University of Colorado at Boulder
BMP of Oil and Gas Development

Osage Nation Laws

The Osage Nation is located in Northern Oklahoma. The tribal headquarters are located in Pawhuska, Oklahoma. In 2010, the Tenth Circuit in Osage Nation v. Irby held that the Osage Nation’s reservation was disestablished by Congress in 1906 with the Osage Allotment Act, and that the mineral estate beneath the private surface estates did not constitute a reservation. Further, the court held in this controversial decision that the Nation had no civil jurisdiction over activities that were on surface estates. After this decision, the Osage Nation still owns all mineral rights located within the 1,475,000 acres of Osage County. The U.S. Department of Interior Bureau of Indian Affairs still manages and regulates these minerals on behalf of the Osage Nation. With this decision, however, the Osage Nation is no longer exempt from state taxation on reservation lands.

The Osage Nation’s government is made up of three branches, the executive, legislative and judiciary. Currently there are twelve officers in the legislative branch. The executive branch has a Principal Chief and an Assistant Principal Chief. The Nation also has a Minerals Council which administers and develops the Osage Mineral Estate. The council consists of eight elected members.

Constitution of the Osage Nation

The Constitution of the Osage Nation was first approved in 1881 and 1882, but in 1906, the United States government instituted a new form of tribal government through the Osage Allotment Act. In 2006, the Nation adopted a new constitution.

Art. II – Jurisdiction
§ 2: The jurisdiction of the Osage Nation shall extend over all persons, subject, property, and over all activities that occur within the territory of the Osage Nation and over all Osage citizens, subjects, property and activities outside such territory affecting the rights and laws of the Osage Nation.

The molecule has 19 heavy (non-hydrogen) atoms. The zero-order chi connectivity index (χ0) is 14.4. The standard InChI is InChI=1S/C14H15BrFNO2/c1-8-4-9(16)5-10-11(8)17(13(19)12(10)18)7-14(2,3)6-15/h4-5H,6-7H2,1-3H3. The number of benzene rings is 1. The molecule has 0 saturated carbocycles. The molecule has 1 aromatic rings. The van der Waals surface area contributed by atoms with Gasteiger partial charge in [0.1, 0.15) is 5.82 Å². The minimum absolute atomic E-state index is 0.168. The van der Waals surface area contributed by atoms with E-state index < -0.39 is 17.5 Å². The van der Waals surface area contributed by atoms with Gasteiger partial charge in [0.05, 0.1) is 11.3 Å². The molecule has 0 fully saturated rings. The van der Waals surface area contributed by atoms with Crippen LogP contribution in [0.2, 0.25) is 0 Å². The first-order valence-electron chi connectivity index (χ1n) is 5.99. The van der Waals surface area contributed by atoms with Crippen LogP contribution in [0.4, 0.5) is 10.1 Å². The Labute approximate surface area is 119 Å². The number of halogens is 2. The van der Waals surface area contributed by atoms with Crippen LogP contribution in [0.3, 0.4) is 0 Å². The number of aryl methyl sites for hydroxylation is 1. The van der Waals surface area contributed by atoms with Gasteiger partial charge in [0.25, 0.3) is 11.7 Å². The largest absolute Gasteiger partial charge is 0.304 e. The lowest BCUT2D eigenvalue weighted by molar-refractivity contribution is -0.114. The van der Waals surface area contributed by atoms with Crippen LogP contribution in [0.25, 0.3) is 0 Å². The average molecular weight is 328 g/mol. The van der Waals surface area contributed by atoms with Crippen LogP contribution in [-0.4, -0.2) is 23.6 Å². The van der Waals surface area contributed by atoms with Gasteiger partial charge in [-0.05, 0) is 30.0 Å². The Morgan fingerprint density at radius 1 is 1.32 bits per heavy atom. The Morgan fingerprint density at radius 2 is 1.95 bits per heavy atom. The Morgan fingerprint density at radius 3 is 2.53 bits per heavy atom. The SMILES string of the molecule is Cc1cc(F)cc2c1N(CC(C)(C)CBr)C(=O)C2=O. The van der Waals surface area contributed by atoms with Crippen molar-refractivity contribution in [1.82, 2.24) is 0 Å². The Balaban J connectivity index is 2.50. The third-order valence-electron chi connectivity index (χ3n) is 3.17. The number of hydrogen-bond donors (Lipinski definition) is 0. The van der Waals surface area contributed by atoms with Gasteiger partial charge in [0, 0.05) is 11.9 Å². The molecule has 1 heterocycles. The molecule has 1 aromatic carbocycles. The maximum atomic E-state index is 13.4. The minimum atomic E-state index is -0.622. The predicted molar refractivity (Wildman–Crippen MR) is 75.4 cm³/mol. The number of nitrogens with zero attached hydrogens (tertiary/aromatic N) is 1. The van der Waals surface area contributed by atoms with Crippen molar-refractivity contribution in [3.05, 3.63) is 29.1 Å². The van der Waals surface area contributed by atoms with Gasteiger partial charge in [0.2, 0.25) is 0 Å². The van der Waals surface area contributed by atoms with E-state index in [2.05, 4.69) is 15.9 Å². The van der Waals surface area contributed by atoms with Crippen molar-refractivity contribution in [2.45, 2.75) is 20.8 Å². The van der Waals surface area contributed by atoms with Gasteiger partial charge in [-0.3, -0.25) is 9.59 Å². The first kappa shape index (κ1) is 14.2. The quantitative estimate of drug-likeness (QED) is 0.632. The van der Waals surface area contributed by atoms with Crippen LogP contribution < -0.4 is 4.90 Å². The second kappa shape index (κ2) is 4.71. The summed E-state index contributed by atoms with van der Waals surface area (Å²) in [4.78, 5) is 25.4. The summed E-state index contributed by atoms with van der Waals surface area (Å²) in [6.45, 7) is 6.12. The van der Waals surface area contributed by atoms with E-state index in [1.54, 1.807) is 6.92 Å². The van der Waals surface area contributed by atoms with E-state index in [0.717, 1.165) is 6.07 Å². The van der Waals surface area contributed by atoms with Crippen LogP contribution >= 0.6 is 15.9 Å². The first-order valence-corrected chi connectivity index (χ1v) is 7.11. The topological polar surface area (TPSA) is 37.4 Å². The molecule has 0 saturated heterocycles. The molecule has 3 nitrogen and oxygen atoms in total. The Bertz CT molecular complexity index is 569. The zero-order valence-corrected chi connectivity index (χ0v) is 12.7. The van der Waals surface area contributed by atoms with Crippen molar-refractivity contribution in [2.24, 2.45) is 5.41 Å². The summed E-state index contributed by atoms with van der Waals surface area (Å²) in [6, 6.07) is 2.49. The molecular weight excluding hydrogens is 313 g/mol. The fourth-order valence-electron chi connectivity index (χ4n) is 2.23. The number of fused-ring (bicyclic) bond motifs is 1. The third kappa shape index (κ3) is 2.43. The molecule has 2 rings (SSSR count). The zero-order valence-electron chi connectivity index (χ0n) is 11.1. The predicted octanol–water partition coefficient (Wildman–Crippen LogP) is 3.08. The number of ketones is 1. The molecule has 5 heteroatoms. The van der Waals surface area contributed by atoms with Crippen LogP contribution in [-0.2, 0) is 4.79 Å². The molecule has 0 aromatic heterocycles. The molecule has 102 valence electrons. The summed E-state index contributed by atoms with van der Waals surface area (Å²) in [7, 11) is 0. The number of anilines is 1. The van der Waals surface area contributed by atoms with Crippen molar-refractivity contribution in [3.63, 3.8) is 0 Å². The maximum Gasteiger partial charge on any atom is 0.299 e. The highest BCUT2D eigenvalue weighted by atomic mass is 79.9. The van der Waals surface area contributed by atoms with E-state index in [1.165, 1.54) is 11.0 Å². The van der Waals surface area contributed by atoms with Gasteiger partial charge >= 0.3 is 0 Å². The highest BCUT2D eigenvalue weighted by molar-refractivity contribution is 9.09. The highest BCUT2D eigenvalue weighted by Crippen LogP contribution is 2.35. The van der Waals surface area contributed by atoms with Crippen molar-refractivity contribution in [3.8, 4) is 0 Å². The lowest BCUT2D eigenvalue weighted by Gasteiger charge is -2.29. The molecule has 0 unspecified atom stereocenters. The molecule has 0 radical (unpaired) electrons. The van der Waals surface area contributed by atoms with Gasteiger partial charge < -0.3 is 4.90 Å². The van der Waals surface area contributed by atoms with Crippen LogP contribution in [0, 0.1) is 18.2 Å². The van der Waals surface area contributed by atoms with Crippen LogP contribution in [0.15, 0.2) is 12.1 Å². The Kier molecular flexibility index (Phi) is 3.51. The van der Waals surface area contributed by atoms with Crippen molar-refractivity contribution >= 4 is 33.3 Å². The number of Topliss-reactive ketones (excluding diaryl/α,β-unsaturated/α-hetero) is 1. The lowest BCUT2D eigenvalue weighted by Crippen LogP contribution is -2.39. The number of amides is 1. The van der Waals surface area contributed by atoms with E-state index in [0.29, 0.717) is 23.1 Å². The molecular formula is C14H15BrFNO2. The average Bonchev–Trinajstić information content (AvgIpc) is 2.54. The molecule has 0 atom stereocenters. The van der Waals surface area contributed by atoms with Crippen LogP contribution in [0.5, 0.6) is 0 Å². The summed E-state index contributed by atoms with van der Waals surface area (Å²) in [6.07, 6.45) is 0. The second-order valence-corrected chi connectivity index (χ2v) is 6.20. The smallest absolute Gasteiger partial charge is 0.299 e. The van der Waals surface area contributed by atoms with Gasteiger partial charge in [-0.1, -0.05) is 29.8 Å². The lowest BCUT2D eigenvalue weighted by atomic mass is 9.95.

Art. XV – Natural Resources and Minerals
§ 1: The legislature of the Osage Nation shall provide for the utilization, development and conservation of all natural resources within the territory of the Nation for the maximum benefit of the Osage People.
§ 2: The oil, gas, coal and/or other minerals within the boundaries of the Osage Reservation are hereby reserved to the Osage Nation pursuant to the Act of June 5, 1906, (34 Stat. 539), as amended, and is hereby designated the Osage Mineral Estate.
§ 3: The Osage Minerals Council, elected by Osage mineral interest holders, administers the mineral estate and may promulgate its own rules and regulations. All leases and other development agreements must comply with applicable federal law and laws and regulations of the Osage nation.
§ 4: The Mineral Estate of the Osage Reservation is reserved to the Osage Nation. The government of the Osage Nation shall have the perpetual obligation to ensure the preservation of the Osage Mineral Estate. The government shall further ensure that the rights of the members of the Osage Nation to income derived from that Mineral Estate are protected. . . .

Additional Information

Financial Management: In 2012, the federal government agreed to pay the Osage Nation $380 million as part of a settlement agreement. The Nation had sued the federal government for past mismanaging of its trust funds and assets. The settlement also includes a plan for better future management of the Mineral Estate by the federal government.

Environmental Management: For an evaluation of the regulatory process of the Bureau of Indian Affairs in managing mineral development in Osage County, OK, see The Effectiveness of Oil and Gas Regulatory Oversight on Oil and Gas Operations: Osage County, Oklahoma.